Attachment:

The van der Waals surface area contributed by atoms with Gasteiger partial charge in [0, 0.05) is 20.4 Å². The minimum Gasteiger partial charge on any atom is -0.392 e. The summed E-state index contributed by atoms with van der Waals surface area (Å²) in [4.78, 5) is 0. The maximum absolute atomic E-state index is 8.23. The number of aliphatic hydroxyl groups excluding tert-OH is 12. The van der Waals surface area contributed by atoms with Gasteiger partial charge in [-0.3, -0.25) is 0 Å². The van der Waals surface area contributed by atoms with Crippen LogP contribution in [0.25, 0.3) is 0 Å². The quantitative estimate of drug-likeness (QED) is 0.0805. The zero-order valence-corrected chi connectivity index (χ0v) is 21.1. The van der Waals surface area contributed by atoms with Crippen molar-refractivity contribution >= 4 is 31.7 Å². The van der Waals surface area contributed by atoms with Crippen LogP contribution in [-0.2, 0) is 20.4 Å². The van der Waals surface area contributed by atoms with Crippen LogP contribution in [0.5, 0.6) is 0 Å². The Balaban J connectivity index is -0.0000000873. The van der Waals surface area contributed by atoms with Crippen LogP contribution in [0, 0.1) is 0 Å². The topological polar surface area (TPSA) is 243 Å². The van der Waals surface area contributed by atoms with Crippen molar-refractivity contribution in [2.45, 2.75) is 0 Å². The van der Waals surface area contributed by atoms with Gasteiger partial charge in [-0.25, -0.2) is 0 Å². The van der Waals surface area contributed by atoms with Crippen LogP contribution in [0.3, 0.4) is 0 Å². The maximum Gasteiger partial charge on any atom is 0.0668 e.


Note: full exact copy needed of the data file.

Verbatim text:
The van der Waals surface area contributed by atoms with Gasteiger partial charge in [0, 0.05) is 20.4 Å². The minimum Gasteiger partial charge on any atom is -0.392 e. The summed E-state index contributed by atoms with van der Waals surface area (Å²) in [4.78, 5) is 0. The maximum absolute atomic E-state index is 8.23. The number of aliphatic hydroxyl groups excluding tert-OH is 12. The van der Waals surface area contributed by atoms with Gasteiger partial charge in [-0.3, -0.25) is 0 Å². The van der Waals surface area contributed by atoms with Crippen LogP contribution in [0.25, 0.3) is 0 Å². The quantitative estimate of drug-likeness (QED) is 0.0805. The zero-order valence-corrected chi connectivity index (χ0v) is 21.1. The van der Waals surface area contributed by atoms with Crippen molar-refractivity contribution >= 4 is 31.7 Å². The van der Waals surface area contributed by atoms with Crippen LogP contribution in [-0.2, 0) is 20.4 Å². The van der Waals surface area contributed by atoms with Crippen LogP contribution in [0.5, 0.6) is 0 Å². The Balaban J connectivity index is -0.0000000873. The van der Waals surface area contributed by atoms with Crippen LogP contribution in [0, 0.1) is 0 Å². The topological polar surface area (TPSA) is 243 Å². The van der Waals surface area contributed by atoms with Crippen molar-refractivity contribution in [2.45, 2.75) is 0 Å². The van der Waals surface area contributed by atoms with Gasteiger partial charge in [-0.25, -0.2) is 0 Å². The van der Waals surface area contributed by atoms with Crippen LogP contribution in [0.3, 0.4) is 0 Å². The maximum Gasteiger partial charge on any atom is 0.0668 e.